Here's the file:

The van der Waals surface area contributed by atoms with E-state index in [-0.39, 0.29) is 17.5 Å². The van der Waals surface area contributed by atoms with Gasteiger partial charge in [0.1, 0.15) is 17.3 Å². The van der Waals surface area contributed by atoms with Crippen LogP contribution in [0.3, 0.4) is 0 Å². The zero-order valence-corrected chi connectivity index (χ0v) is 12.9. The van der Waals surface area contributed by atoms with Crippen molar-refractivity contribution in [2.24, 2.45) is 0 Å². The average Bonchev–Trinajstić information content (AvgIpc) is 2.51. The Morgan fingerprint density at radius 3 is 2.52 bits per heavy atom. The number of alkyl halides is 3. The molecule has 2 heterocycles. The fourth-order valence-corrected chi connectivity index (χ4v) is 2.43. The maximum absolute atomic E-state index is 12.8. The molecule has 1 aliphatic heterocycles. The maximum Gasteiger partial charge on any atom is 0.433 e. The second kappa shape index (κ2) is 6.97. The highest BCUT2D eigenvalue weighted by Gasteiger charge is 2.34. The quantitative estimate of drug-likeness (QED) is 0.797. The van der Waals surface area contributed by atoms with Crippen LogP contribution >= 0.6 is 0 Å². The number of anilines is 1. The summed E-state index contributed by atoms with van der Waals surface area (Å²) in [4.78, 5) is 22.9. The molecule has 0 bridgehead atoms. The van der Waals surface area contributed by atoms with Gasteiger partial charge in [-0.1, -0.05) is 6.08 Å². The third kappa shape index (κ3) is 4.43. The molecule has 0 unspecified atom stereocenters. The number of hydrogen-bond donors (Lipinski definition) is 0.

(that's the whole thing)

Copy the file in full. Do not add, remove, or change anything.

The van der Waals surface area contributed by atoms with E-state index in [-0.39, 0.29) is 17.5 Å². The van der Waals surface area contributed by atoms with Gasteiger partial charge in [0.1, 0.15) is 17.3 Å². The van der Waals surface area contributed by atoms with Crippen LogP contribution in [0.3, 0.4) is 0 Å². The zero-order valence-corrected chi connectivity index (χ0v) is 12.9. The van der Waals surface area contributed by atoms with Crippen molar-refractivity contribution in [2.24, 2.45) is 0 Å². The average Bonchev–Trinajstić information content (AvgIpc) is 2.51. The Morgan fingerprint density at radius 3 is 2.52 bits per heavy atom. The number of alkyl halides is 3. The molecule has 2 heterocycles. The fourth-order valence-corrected chi connectivity index (χ4v) is 2.43. The maximum absolute atomic E-state index is 12.8. The molecule has 1 aliphatic heterocycles. The maximum Gasteiger partial charge on any atom is 0.433 e. The second kappa shape index (κ2) is 6.97. The highest BCUT2D eigenvalue weighted by Gasteiger charge is 2.34. The quantitative estimate of drug-likeness (QED) is 0.797. The van der Waals surface area contributed by atoms with Crippen LogP contribution >= 0.6 is 0 Å². The number of anilines is 1. The summed E-state index contributed by atoms with van der Waals surface area (Å²) in [4.78, 5) is 22.9. The molecule has 0 bridgehead atoms. The van der Waals surface area contributed by atoms with Gasteiger partial charge in [-0.1, -0.05) is 6.08 Å². The third kappa shape index (κ3) is 4.43. The molecule has 0 unspecified atom stereocenters. The number of hydrogen-bond donors (Lipinski definition) is 0.